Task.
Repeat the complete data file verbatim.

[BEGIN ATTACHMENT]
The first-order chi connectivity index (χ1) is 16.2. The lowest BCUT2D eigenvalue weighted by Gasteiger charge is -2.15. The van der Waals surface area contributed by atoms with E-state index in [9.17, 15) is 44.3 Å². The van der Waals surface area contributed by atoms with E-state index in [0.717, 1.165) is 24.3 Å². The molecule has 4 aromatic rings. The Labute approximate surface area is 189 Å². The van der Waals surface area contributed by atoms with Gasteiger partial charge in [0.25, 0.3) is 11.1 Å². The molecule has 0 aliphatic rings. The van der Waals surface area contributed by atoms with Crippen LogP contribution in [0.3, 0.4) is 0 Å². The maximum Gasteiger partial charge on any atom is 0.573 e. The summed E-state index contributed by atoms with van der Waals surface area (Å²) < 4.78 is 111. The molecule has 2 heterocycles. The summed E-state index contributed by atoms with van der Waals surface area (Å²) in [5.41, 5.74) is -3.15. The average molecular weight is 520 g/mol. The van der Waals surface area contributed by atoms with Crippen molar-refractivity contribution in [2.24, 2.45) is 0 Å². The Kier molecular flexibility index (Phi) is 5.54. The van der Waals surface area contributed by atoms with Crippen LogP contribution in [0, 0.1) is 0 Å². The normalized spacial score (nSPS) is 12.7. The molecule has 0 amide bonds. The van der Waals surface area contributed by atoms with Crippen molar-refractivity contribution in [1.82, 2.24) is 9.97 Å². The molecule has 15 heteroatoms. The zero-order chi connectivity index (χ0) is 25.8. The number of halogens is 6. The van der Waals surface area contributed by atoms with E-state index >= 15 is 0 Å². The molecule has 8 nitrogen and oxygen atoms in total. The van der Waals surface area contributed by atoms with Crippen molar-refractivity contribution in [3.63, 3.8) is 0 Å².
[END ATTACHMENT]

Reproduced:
The first-order chi connectivity index (χ1) is 16.2. The lowest BCUT2D eigenvalue weighted by Gasteiger charge is -2.15. The van der Waals surface area contributed by atoms with E-state index in [9.17, 15) is 44.3 Å². The van der Waals surface area contributed by atoms with E-state index in [0.717, 1.165) is 24.3 Å². The molecule has 4 aromatic rings. The Labute approximate surface area is 189 Å². The van der Waals surface area contributed by atoms with Gasteiger partial charge in [0.25, 0.3) is 11.1 Å². The molecule has 0 aliphatic rings. The van der Waals surface area contributed by atoms with Crippen LogP contribution in [0.3, 0.4) is 0 Å². The maximum Gasteiger partial charge on any atom is 0.573 e. The summed E-state index contributed by atoms with van der Waals surface area (Å²) < 4.78 is 111. The molecule has 2 heterocycles. The summed E-state index contributed by atoms with van der Waals surface area (Å²) in [5.41, 5.74) is -3.15. The average molecular weight is 520 g/mol. The van der Waals surface area contributed by atoms with Crippen molar-refractivity contribution in [2.24, 2.45) is 0 Å². The Kier molecular flexibility index (Phi) is 5.54. The van der Waals surface area contributed by atoms with Crippen LogP contribution in [0, 0.1) is 0 Å². The normalized spacial score (nSPS) is 12.7. The molecule has 0 amide bonds. The van der Waals surface area contributed by atoms with Crippen molar-refractivity contribution in [1.82, 2.24) is 9.97 Å². The molecule has 15 heteroatoms. The zero-order chi connectivity index (χ0) is 25.8. The number of halogens is 6. The van der Waals surface area contributed by atoms with E-state index >= 15 is 0 Å². The molecule has 8 nitrogen and oxygen atoms in total. The van der Waals surface area contributed by atoms with Crippen molar-refractivity contribution in [3.63, 3.8) is 0 Å².